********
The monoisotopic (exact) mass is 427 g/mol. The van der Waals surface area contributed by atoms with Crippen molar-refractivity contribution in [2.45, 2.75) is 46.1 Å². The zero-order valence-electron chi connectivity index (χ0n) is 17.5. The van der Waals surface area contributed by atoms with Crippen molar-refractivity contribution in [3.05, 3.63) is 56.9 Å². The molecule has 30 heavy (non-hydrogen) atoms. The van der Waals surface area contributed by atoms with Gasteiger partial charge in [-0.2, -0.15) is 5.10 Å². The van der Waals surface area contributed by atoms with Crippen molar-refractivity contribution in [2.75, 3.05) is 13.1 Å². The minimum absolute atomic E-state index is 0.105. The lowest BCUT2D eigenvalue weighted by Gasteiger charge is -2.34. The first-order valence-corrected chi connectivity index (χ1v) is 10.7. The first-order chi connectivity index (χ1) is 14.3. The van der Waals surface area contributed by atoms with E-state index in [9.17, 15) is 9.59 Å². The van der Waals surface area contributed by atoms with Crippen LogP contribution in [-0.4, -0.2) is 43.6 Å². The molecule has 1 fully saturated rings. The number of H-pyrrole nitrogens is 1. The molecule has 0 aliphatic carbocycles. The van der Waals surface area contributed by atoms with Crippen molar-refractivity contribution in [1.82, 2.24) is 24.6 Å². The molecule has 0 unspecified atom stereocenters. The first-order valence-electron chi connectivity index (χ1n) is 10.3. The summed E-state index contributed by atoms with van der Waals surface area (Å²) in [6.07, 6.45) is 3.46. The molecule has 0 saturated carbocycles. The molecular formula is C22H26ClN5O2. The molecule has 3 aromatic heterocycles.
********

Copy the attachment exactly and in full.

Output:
The monoisotopic (exact) mass is 427 g/mol. The van der Waals surface area contributed by atoms with Crippen molar-refractivity contribution in [2.45, 2.75) is 46.1 Å². The zero-order valence-electron chi connectivity index (χ0n) is 17.5. The van der Waals surface area contributed by atoms with Crippen molar-refractivity contribution in [3.05, 3.63) is 56.9 Å². The molecule has 30 heavy (non-hydrogen) atoms. The van der Waals surface area contributed by atoms with Gasteiger partial charge in [-0.2, -0.15) is 5.10 Å². The van der Waals surface area contributed by atoms with Crippen molar-refractivity contribution in [2.75, 3.05) is 13.1 Å². The minimum absolute atomic E-state index is 0.105. The lowest BCUT2D eigenvalue weighted by Gasteiger charge is -2.34. The first-order valence-corrected chi connectivity index (χ1v) is 10.7. The first-order chi connectivity index (χ1) is 14.3. The van der Waals surface area contributed by atoms with E-state index in [9.17, 15) is 9.59 Å². The van der Waals surface area contributed by atoms with Crippen LogP contribution in [-0.4, -0.2) is 43.6 Å². The molecule has 1 fully saturated rings. The number of H-pyrrole nitrogens is 1. The molecule has 0 aliphatic carbocycles. The van der Waals surface area contributed by atoms with Crippen molar-refractivity contribution in [1.82, 2.24) is 24.6 Å². The molecule has 0 unspecified atom stereocenters. The first-order valence-electron chi connectivity index (χ1n) is 10.3. The summed E-state index contributed by atoms with van der Waals surface area (Å²) in [6.07, 6.45) is 3.46. The molecule has 0 saturated carbocycles. The molecular formula is C22H26ClN5O2. The molecule has 3 aromatic heterocycles.